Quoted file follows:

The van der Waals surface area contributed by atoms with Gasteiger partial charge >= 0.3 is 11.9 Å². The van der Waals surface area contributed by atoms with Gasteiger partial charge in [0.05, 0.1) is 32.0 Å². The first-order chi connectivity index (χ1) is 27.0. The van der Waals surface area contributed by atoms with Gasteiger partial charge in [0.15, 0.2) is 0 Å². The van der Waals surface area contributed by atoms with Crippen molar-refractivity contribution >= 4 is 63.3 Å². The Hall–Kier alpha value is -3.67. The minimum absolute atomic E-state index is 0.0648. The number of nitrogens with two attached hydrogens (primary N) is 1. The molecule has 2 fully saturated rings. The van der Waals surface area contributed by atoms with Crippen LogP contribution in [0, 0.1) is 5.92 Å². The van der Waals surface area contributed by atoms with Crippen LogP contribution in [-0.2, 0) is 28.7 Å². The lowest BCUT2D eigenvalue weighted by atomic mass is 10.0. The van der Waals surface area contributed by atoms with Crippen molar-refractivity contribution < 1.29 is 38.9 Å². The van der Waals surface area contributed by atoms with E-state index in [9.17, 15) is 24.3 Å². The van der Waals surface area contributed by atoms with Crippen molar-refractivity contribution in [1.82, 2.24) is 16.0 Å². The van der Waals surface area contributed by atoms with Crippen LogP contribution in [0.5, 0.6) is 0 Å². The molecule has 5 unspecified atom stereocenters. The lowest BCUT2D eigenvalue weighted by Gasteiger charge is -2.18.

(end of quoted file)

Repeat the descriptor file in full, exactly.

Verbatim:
The van der Waals surface area contributed by atoms with Gasteiger partial charge >= 0.3 is 11.9 Å². The van der Waals surface area contributed by atoms with Gasteiger partial charge in [0.05, 0.1) is 32.0 Å². The first-order chi connectivity index (χ1) is 27.0. The van der Waals surface area contributed by atoms with Gasteiger partial charge in [0.15, 0.2) is 0 Å². The van der Waals surface area contributed by atoms with Crippen molar-refractivity contribution >= 4 is 63.3 Å². The Hall–Kier alpha value is -3.67. The minimum absolute atomic E-state index is 0.0648. The number of nitrogens with two attached hydrogens (primary N) is 1. The molecule has 2 fully saturated rings. The van der Waals surface area contributed by atoms with Crippen LogP contribution in [0, 0.1) is 5.92 Å². The van der Waals surface area contributed by atoms with Crippen LogP contribution in [-0.2, 0) is 28.7 Å². The lowest BCUT2D eigenvalue weighted by atomic mass is 10.0. The van der Waals surface area contributed by atoms with Crippen molar-refractivity contribution < 1.29 is 38.9 Å². The van der Waals surface area contributed by atoms with E-state index in [9.17, 15) is 24.3 Å². The van der Waals surface area contributed by atoms with Crippen molar-refractivity contribution in [1.82, 2.24) is 16.0 Å². The van der Waals surface area contributed by atoms with Crippen LogP contribution in [0.5, 0.6) is 0 Å². The molecule has 5 unspecified atom stereocenters. The lowest BCUT2D eigenvalue weighted by Gasteiger charge is -2.18.